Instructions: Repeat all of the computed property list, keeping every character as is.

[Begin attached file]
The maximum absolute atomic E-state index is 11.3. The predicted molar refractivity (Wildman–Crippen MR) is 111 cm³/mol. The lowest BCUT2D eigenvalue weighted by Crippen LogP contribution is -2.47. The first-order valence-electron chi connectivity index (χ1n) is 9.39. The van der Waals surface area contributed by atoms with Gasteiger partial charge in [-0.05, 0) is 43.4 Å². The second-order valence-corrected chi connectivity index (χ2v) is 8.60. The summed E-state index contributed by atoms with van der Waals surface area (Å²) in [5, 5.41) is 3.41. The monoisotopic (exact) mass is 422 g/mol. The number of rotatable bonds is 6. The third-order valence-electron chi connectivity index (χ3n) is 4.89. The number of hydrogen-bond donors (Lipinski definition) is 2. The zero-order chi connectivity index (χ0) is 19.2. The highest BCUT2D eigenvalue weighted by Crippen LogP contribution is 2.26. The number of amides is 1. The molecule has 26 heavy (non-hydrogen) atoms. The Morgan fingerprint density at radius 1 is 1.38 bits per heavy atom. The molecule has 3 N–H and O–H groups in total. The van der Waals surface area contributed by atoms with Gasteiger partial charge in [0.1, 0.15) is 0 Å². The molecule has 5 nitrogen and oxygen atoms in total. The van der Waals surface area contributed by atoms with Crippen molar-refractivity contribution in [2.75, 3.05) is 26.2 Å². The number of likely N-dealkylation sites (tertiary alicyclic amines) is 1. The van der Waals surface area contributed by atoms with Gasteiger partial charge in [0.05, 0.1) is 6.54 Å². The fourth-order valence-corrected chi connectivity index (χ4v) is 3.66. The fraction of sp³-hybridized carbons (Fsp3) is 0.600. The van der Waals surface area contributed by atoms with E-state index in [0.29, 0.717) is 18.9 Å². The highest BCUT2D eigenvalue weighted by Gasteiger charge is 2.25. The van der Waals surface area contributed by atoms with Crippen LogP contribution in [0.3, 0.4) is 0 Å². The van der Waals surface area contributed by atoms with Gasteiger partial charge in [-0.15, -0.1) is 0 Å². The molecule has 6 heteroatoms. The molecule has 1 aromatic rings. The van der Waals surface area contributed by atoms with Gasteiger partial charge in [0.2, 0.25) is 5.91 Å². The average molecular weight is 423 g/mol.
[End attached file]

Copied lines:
The maximum absolute atomic E-state index is 11.3. The predicted molar refractivity (Wildman–Crippen MR) is 111 cm³/mol. The lowest BCUT2D eigenvalue weighted by Crippen LogP contribution is -2.47. The first-order valence-electron chi connectivity index (χ1n) is 9.39. The van der Waals surface area contributed by atoms with Gasteiger partial charge in [-0.05, 0) is 43.4 Å². The second-order valence-corrected chi connectivity index (χ2v) is 8.60. The summed E-state index contributed by atoms with van der Waals surface area (Å²) in [5, 5.41) is 3.41. The monoisotopic (exact) mass is 422 g/mol. The number of rotatable bonds is 6. The third-order valence-electron chi connectivity index (χ3n) is 4.89. The number of hydrogen-bond donors (Lipinski definition) is 2. The zero-order chi connectivity index (χ0) is 19.2. The highest BCUT2D eigenvalue weighted by Crippen LogP contribution is 2.26. The number of amides is 1. The molecule has 26 heavy (non-hydrogen) atoms. The Morgan fingerprint density at radius 1 is 1.38 bits per heavy atom. The molecule has 3 N–H and O–H groups in total. The van der Waals surface area contributed by atoms with Gasteiger partial charge in [0.1, 0.15) is 0 Å². The molecule has 5 nitrogen and oxygen atoms in total. The van der Waals surface area contributed by atoms with Crippen molar-refractivity contribution in [2.75, 3.05) is 26.2 Å². The number of likely N-dealkylation sites (tertiary alicyclic amines) is 1. The van der Waals surface area contributed by atoms with Gasteiger partial charge in [0.05, 0.1) is 6.54 Å². The fourth-order valence-corrected chi connectivity index (χ4v) is 3.66. The fraction of sp³-hybridized carbons (Fsp3) is 0.600. The van der Waals surface area contributed by atoms with E-state index in [0.29, 0.717) is 18.9 Å². The highest BCUT2D eigenvalue weighted by Gasteiger charge is 2.25. The van der Waals surface area contributed by atoms with Crippen LogP contribution in [0.3, 0.4) is 0 Å². The van der Waals surface area contributed by atoms with Gasteiger partial charge in [-0.15, -0.1) is 0 Å². The molecule has 6 heteroatoms. The molecule has 1 aromatic rings. The van der Waals surface area contributed by atoms with Gasteiger partial charge in [0.2, 0.25) is 5.91 Å². The average molecular weight is 423 g/mol.